LittlePlasticPeople (website, Instagram) sent me some of their awesome A.R.C. terrain to check out and I thought it would be a great excuse to try out some weathering techniques and special effects. As an added bonus, the displays and screens add-ons and inserts work perfectly with our new transfers, which contain lots of useful elements for such things, as well as for vehicle cockpits and HUDs.
The techniques, products and processes I used are documented below. I hope you’ll find them useful!
Part 1: The walls
This isn’t so much a step-by-step tutorial as it is a demonstration of various techniques and products. You can of course follow all the steps, but if you have a lot of terrain to paint and want to save time, you can just pick and choose the effects you like the look of best.
I primed the wall sections with Vallejo 70.605 German Red Brown using an airbrush. I built this up in light coats, from a distance of about 20cm.
1.2 Rust base
To create the rusty base, I sprayed some browns and reds over the primer. This is the layer that will be visible after chipping the top coat. The colours used were Vallejo 71.041 Armour Brown, 71.003 Red RLM23 and 71.129 Light Rust and I sprayed them in a random pattern, going back and forth with each colour until I was happy with how it looked. Once this was dry I gave the whole thing a coat of Vallejo 62.062 Matt Varnish.
1.3 Chipping medium
Once the varnish was dry, I applied AK089 Heavy Effects Acrylic Fluid. This is a chipping medium and similar products are available from many brands. The product creates a layer between two coats of paint and when the top coat is moistened with water, it permeates through and reactivates the chipping medium, allowing the top coat to be chipped / scratched away, revealing the base coat underneath. I applied two or three coats making sure to get into all the cracks and crevices. You will only be able to remove the top coat where the chipping medium is applied, so make sure you get good coverage. It’s important to apply the top coat quite soon after the chipping medium, so do this as soon as it’s dry (as soon as it no longer looks wet).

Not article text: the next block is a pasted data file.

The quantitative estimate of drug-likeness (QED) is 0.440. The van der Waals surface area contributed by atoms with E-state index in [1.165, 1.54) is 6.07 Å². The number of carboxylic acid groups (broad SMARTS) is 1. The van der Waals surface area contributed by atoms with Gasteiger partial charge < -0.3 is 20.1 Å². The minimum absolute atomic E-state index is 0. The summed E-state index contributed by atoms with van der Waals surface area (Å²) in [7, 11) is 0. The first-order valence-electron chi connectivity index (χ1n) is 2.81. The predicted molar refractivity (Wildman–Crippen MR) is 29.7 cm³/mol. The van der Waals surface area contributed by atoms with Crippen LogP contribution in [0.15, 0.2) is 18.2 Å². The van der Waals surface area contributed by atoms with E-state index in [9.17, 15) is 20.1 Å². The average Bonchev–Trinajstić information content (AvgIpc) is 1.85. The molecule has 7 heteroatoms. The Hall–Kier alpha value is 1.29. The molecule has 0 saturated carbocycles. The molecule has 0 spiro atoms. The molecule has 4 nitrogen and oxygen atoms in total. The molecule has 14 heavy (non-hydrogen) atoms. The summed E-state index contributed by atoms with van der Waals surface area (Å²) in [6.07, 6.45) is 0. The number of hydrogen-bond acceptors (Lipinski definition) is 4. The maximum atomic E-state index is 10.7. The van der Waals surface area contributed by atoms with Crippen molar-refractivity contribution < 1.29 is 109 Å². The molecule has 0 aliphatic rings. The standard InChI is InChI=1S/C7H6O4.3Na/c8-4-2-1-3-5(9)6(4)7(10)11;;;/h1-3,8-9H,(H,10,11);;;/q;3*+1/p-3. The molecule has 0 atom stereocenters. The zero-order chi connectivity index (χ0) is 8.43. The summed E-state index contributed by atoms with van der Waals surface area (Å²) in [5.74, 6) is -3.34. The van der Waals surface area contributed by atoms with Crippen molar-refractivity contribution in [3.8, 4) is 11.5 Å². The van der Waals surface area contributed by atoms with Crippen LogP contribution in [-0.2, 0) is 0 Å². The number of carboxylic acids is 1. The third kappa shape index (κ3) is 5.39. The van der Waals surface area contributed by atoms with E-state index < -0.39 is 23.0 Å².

1.4 Top coat
For the top coat I chose Vallejo 72.024 Turquoise. This is quite a bright colour but it will get significantly toned down by the weathering stages. I applied this with an airbrush, diluted slightly with Vallejo 70.524 Thinner Medium, building up in light coats. I didn’t want to paint the pipes and grates on top of the wall sections with this colour, so I placed a piece of cardboard on top to mask this area.
Now the fun part! Moisten a section of the wall with water and after a few moments, agitate the surface with a coarse bristled brush. Start off gently until you get a feel for how much pressure to apply. You can also use a hard tool or tooth pick to create long, straight scratches. It’s best to work a small section at a time, but you can repeat the process as many times as you like, re-wetting the paint hours or even days later and continue to chip away at it. Once you’re happy, give the wall section another coat of varnish. Note that you won’t be able to do any more chipping in this way after applying the varnish.
1.6 Streaking Grime
Once the varnish was dry, I painted some vertical streaks on the walls with AK Interactive AK014 Winter Streaking Grime. After allowing the paint to dry for about 15 minutes, I softened and blended the streaks with a brush moistened (not wet) with mineral spirits, using a downward motion.Note: Make sure you use spirit-based paints and thinners in a well ventilated room and / or wear a mask!
1.7 Light Rust
Next I applied some AK Interactive AK046 Light Rust Wash to the recesses and around the rivets. Use this minimally as the effect is quite strong, but it will be toned down by the subsequent steps. The edges of the wash were softened and blended with mineral spirits.
1.8 Dark Rust
Building up the rust effect further still, I added some AK Interactive AK013 Rust Streaks. This was applied similarly to the Winter Streaking Grime, but instead of vertical streaks I applied dots and ‘splodges’ (technical term!). After about 15 minutes drying time, I softened and blended the dark rust patches with mineral spirits using predominantly a downward motion.
1.9 More Rust!
The final part of the rust effect was created using Dirty Down Rust. This is a fun and interesting product. It’s water-soluble – and in fact reacts at all times to water (meaning you can manipulate or even remove it with water – even after it’s dry). You can achieve a broad range of effects and colours, depending on how thickly or thinly you apply it. For example if you apply it straight from the pot or thin it with water, it will dry with a light / bright colour (orange, yellow or even white depending on the amount of water added). However if you leave it to partially dry on your palette, it will start to congeal and become tacky. When applied at this stage you can create more texture and it will be much darker in colour (brown, purple or even black). So with a single product you can create a huge range of rust effects and colours.
It’s important to shake the pot very thoroughly. Get the ball bearing agitator inside rattling for a full minute. And be aware that the effect can change quite drastically as the paint dries, so apply a little and wait a few minutes to see how it looks. You can then apply more or manipulate with water and keep going until you’re happy with the results. You can create some amazing effects after a little practice, once you get the hang of the product.
1.10 Final touches
The final touch was just to push the contrast a little. I applied some Tamiya Panel Line Accent Dark Brown into the deepest recesses, and created some edge highlights with a light blue weathering pencil from AK Interactive. After this, a final coat of matte varnish was applied.